No, that’s not a typo. The 2016 El Enemigo Chardonnay scored 98 points and I’m offering it up at one of the best prices in the country! That 98 point score came from James Suckling, who can be a bit “aggressive” with his scores, but Luis Gutierrez of the Wine Advocate also loved this one and rated it 94 points. And I’ll go ahead and chime in here — I give it 95 points. Whatever the score, it’s nearly perfect Chardonnay at a terrific price.
2016 El Enemigo Chardonnay – On Sale Through December 22nd……..if it lasts that long! It won’t!
Sale Price: $24.99/bottle best price – No Further Discounts
98 points James Suckling, 95 points JS (that’s me), 94 points Wine Advocate, 91 points Vinous Media — all have a suggested retail of $30/bottle!
Just 10 cases up for grabs — First come, first served
El Enemigo Chardonnay is the joint venture of Alejandro Vigil and Adrianna Catena. Adrianna is Nicolas Catena’s youngest daughter and Alejandro has been the head winemaker at Catena Zapata since 2002. With this wine, they decided to make something a little bit different, something a little bit riskier. It obviously worked out, as this has turned into one of Argentina’s most talked about wines.
So what’s different and risky about it? Not much, other than the fact that the wine is aged “sous voile,” or “under a veil.” In this case, the veil is the flor yeast that forms a film over the surface of the wine in the barrel. This film protects the wine from oxidation while at the same time adding nutty, sea-briny complexities that enhance the bouquet and the flavor. The most famous examples of these types of wines would be fino and/or manzanilla sherries as well as the the famed Vin Jaune (yellow wine) of France’s Jura region.
Alejandro and Adrianna are the first that I know of to bring this practice to Argentina. But whereas sherries and Vin Jaunes spend 6 years in barrel under the veil, the El Enemigo team are only leaving theirs for 13 months. The resulting wine certainly picks up some of the sous voile influence, but it’s not nearly as funky and weird as sherry or Vin Jaune. It tastes more like a very fine Chardonnay with a few years of maturation — that salted caramel, nutty thing really stands out here.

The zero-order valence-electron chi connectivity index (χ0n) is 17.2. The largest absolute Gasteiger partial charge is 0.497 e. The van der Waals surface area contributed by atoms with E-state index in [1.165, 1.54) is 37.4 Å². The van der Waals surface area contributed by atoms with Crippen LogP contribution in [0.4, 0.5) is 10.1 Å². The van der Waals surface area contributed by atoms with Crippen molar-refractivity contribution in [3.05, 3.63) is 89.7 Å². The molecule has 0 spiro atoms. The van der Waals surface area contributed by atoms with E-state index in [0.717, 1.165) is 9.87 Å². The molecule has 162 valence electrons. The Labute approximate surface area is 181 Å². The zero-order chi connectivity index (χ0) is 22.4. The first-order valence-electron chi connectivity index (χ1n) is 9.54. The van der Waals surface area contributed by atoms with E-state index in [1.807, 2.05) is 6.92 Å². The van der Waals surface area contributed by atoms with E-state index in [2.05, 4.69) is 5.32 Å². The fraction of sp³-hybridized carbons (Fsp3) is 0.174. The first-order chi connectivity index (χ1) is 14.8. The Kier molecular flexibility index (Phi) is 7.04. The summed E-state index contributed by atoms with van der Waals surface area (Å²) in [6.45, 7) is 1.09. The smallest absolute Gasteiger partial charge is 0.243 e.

“This is really amazing with an exotic dried-fruit character of pineapple and mangoes. Full-bodied, rich and fruity with cream, pie-crust and caramel character. So says Suckling, and I don’t disagree with his tasting notes at all, though I think his score is a bit high. Luis Gutierrez of the Wine Advocate called it “superb” with “an even darker, more intense golden color but fresher aromas and flavors compared to the 2015 vintage.”
Heck, even Stephen Tanzer of Vinous Media loved it — his write-up reads like a 94-95 pointer. “Knockout nose combines fresh peach, orange zest, flowers and wild herbs.” But in true, “conservative Tanzer” fashion, he scored it 91 points, but he did say “this wine should expand with more time in bottle. Drink 2020 – 2026.”
Enough with the press. This stuff is delicious, it’s interesting, and it’s certainly affordable. I predict this one will sell out quite fast, and there’s no more to get after those cases are gone. So get by the store, pick up a bottle or a case, pick up some good brie and bread, head home, serve up, and call it a night. Alternatively, lay some down for a bit to see if Tanzer’s prediction is right. I have a feeling I’ll be seeing you soon. Until then, cheers to happy eating and drinking in Asheville.
Owner/Operator at Table Wine